Xinhua Insight: Global harmony-themed conference mulls Confucian wisdom
Updated: 2012-05-22 15:57:00
QUFU, Shandong, May 22 (Xinhua) -- Some 2,500 years after the great Chinese thinker Confucius put forward the concept of "harmony with differences," his teaching still resonates, providing guidance to people seeking peaceful co-existence in a diversified world.
At the ongoing Second Nishan Forum on World Civilizations in Confucius' birthplace - Qufu city in eastern China's Shandong province, experts on philosophy, theology and religious studies from different cultural backgrounds have gathered to discuss the way toward a harmonious world.
Participants agreed that Confucius' idea of harmony is not only an ideal to strive for, but also a tool for problem-solving in a world where conflicting beliefs sometimes endanger lives and cause grave problems.
UNESCO Assistant Director-General for Strategic Planning, Hans d'Orville said the world's political landscape is characterized by an intensified diversity of peoples, a positive attribute but also a potentially negative element disturbing the unity of society.
He noted that Confucius' message about harmony, which signifies an aptitude to maintain unity in diversity and build bridges between different places and people, is greatly significant in the modern world.
His observation was echoed by professor Kim Yersu, of Seoul's Kyung Hee University. The Korean academic believes that Confucianism has a mediating power that can help bring harmony to a society of plural belief systems.
Among the 50 million people in the Republic of Korea (ROK), there are 13 million Christians and more than 11 million Buddhists, while half the population live their lives in accordance with Confucianism, Kim said, adding that there are many Christian Confucianists and Buddhist Confucianists and people see no problem with the dual identity.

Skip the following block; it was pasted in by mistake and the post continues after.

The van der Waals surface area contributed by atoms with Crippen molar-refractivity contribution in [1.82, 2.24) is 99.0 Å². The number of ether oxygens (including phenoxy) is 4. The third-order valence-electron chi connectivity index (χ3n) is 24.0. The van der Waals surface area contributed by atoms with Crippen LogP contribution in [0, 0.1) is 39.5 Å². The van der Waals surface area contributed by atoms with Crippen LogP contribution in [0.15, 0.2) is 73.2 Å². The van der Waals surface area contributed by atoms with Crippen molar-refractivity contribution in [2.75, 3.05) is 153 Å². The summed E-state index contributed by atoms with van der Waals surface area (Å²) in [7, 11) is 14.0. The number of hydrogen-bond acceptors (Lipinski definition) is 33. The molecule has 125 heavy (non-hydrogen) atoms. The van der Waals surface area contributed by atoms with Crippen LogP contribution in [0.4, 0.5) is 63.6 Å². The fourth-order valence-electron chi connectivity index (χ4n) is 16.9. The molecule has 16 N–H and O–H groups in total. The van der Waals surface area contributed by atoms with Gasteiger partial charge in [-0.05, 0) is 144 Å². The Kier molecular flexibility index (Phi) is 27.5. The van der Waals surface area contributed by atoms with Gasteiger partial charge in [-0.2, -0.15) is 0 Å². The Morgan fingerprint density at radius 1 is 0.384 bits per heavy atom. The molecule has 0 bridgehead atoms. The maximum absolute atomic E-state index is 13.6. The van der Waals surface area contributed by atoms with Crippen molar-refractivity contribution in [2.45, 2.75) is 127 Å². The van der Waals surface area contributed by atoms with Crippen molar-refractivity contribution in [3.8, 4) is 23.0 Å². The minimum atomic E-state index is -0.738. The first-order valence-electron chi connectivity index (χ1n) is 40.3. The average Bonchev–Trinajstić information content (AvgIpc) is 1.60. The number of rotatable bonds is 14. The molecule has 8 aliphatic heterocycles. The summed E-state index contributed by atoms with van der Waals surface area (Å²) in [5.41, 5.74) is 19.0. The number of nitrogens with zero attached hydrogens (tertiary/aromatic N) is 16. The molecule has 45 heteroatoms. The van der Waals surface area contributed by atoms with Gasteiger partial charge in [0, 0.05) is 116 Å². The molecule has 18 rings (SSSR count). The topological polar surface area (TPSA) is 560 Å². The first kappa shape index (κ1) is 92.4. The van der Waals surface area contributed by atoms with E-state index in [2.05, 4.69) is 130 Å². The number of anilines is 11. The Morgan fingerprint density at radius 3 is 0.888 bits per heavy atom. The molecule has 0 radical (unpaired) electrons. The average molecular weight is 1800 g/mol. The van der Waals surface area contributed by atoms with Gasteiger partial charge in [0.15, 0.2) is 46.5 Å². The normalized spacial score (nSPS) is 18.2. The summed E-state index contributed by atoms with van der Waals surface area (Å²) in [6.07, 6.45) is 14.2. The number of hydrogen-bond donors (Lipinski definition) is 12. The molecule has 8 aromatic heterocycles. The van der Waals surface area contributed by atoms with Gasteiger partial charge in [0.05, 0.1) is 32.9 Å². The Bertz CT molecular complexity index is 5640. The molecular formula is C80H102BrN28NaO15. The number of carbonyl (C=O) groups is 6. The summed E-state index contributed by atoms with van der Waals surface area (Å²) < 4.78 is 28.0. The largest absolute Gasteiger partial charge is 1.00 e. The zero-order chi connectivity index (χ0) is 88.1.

Thanks to Confucianism, as a country with a robust religious life, the ROK has seen no major clashes between different religions, he added.
When talking about the meaning of hosting an event dedicated to dialogue among different civilizations in the spirit of Confucianism, Xu Jialu, the founder of the Nishan Forum, said Confucius teaches people to respect others' faith and be open to different cultures.
Xu quoted the famous Confucian line "If three of us are walking together, at least one of the other two is good enough to be my teacher" to illustrate the Confucian spirit of inclusiveness and respect.
Under the leadership of Xu, a retired chairman of the Standing Committee of the National People's Congress, the First Nishan Forum was held in September 2010 in Qufu city. It was named after Nishan Mountain, onn which Confucius was believed to have been born. The forum traveled abroad on April 16, when the Paris-Nishan Forum on World Civilizations was held at UNESCO Headquarters in France's capital.
At the Second Nishan Forum, running from May 21 to 23, scholars are also reflecting on obstacles to the pursuit of harmony, and many noted that reaching mutual understanding among cultures is easier said than done.
Fred Dallmayr, professor of comparative philosophy with the University of Notre Dame in Indiana in the United States, noted, "Harmony cannot be reached by neglecting differences."